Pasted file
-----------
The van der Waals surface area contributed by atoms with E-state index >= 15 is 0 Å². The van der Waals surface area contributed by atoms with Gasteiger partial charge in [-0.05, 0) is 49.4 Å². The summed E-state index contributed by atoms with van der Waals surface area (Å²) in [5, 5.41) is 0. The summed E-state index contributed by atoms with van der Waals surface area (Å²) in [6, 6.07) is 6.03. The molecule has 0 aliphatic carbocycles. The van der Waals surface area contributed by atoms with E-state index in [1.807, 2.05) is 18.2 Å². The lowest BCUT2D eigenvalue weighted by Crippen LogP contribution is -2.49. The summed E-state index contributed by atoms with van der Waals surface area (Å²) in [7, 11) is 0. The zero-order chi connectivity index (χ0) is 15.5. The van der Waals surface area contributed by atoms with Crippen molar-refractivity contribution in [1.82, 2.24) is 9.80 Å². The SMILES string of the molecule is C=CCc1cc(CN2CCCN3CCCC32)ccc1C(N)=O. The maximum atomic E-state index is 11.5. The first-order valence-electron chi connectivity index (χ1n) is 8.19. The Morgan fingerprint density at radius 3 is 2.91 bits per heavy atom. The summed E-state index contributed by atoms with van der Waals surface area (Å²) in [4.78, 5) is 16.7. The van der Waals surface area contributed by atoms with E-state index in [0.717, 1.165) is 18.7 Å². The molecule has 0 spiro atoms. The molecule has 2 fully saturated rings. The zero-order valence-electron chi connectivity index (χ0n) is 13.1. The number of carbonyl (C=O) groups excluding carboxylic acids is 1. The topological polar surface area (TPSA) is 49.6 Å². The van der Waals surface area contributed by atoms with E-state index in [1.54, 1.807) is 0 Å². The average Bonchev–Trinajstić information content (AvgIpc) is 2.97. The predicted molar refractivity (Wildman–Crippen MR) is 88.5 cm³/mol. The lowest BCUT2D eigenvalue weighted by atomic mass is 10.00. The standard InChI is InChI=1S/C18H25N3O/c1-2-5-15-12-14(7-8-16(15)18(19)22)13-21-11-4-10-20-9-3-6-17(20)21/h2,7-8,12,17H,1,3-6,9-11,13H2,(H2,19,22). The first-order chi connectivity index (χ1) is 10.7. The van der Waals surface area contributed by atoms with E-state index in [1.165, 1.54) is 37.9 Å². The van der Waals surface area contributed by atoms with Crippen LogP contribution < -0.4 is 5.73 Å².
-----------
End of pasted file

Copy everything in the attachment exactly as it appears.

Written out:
The van der Waals surface area contributed by atoms with E-state index >= 15 is 0 Å². The van der Waals surface area contributed by atoms with Gasteiger partial charge in [-0.05, 0) is 49.4 Å². The summed E-state index contributed by atoms with van der Waals surface area (Å²) in [5, 5.41) is 0. The summed E-state index contributed by atoms with van der Waals surface area (Å²) in [6, 6.07) is 6.03. The molecule has 0 aliphatic carbocycles. The van der Waals surface area contributed by atoms with E-state index in [1.807, 2.05) is 18.2 Å². The lowest BCUT2D eigenvalue weighted by Crippen LogP contribution is -2.49. The summed E-state index contributed by atoms with van der Waals surface area (Å²) in [7, 11) is 0. The zero-order chi connectivity index (χ0) is 15.5. The van der Waals surface area contributed by atoms with Crippen molar-refractivity contribution in [1.82, 2.24) is 9.80 Å². The SMILES string of the molecule is C=CCc1cc(CN2CCCN3CCCC32)ccc1C(N)=O. The maximum atomic E-state index is 11.5. The first-order valence-electron chi connectivity index (χ1n) is 8.19. The Morgan fingerprint density at radius 3 is 2.91 bits per heavy atom. The summed E-state index contributed by atoms with van der Waals surface area (Å²) in [4.78, 5) is 16.7. The van der Waals surface area contributed by atoms with E-state index in [0.717, 1.165) is 18.7 Å². The molecule has 0 spiro atoms. The molecule has 2 fully saturated rings. The zero-order valence-electron chi connectivity index (χ0n) is 13.1. The number of carbonyl (C=O) groups excluding carboxylic acids is 1. The topological polar surface area (TPSA) is 49.6 Å². The van der Waals surface area contributed by atoms with E-state index in [1.54, 1.807) is 0 Å². The average Bonchev–Trinajstić information content (AvgIpc) is 2.97. The predicted molar refractivity (Wildman–Crippen MR) is 88.5 cm³/mol. The lowest BCUT2D eigenvalue weighted by atomic mass is 10.00. The standard InChI is InChI=1S/C18H25N3O/c1-2-5-15-12-14(7-8-16(15)18(19)22)13-21-11-4-10-20-9-3-6-17(20)21/h2,7-8,12,17H,1,3-6,9-11,13H2,(H2,19,22). The first-order chi connectivity index (χ1) is 10.7. The van der Waals surface area contributed by atoms with E-state index in [1.165, 1.54) is 37.9 Å². The van der Waals surface area contributed by atoms with Crippen LogP contribution < -0.4 is 5.73 Å².